Dave’s leadership and strategic mindset have enabled HRE to remain at the vanguard of innovation. He was integral in the launch and unprecedented growth of several of LRP Media Group’s industry-leading conferences and has successfully led the magazine through the ongoing evolution of the publishing industry. Thanks to the forward-thinking foundation Dave laid over the past 32 years, HRE is primed for continued success in our next chapters.
While we will miss Dave’s wit and warm personality, all of us at LRP are grateful for his remarkable contributions and the indelible mark he has made, both on our company and the entire HR community.
President, LRP Media Group
On the Leading Edge of Innovation
As one of the driving forces behind the publication of Human Resource Executive®, Dave Shadovitz puts in considerable time and energy behind the scenes—but that work has also required a deep investment outside the company, in the field of HR, evinced by his unparalleled impact on the profession.
“He really led the charge in terms of recognizing the value of the HR professional to an organization,” says Jeanne Achille, founder and CEO of the Devon Group and chair of the Women in HR Tech Summit at the HR Technology Conference & Exposition®.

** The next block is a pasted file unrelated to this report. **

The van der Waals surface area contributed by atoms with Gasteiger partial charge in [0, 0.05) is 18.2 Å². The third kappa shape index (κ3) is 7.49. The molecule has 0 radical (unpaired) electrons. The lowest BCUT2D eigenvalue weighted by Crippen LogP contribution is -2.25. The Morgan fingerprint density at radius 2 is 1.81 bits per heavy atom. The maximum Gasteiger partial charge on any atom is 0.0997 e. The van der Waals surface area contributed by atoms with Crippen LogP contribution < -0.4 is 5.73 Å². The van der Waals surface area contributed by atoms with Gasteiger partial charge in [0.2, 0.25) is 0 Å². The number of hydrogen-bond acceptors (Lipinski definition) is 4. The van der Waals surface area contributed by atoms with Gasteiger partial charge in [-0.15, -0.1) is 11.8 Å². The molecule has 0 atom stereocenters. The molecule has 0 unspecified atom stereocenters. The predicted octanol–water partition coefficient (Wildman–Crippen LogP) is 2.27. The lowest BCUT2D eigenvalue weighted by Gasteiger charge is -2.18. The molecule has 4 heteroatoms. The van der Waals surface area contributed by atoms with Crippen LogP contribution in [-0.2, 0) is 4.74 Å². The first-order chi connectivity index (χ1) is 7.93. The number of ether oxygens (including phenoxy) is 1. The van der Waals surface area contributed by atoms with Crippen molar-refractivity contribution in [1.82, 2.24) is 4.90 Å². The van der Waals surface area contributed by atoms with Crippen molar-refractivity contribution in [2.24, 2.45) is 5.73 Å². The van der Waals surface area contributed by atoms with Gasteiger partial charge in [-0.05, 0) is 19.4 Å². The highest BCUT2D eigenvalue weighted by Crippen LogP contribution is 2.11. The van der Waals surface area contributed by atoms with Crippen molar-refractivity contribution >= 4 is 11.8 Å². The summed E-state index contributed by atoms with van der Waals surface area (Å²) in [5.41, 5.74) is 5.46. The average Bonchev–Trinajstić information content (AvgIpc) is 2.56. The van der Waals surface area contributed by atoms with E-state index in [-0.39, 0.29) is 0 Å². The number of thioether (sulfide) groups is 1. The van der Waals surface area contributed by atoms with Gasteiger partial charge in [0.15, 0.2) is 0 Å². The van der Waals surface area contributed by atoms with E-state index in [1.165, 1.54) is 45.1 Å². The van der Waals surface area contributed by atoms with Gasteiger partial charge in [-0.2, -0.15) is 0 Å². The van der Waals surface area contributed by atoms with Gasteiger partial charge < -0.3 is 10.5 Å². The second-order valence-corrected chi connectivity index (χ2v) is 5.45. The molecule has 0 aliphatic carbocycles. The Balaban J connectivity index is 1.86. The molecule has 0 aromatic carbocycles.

“Previously, we didn’t have an editorial vehicle that was credible and sustained, and where HR professionals were being recognized for their contributions and their value,” Achille says. “To Dave’s credit, he stood that up.”
That process was largely fueled by Shadovitz’s commitment to staying on the leading edge of the field—helped along by the relationships he maintained and nurtured over more than three decades, says Fred Foulkes, director of the Human Resources Policy Institute at Boston University.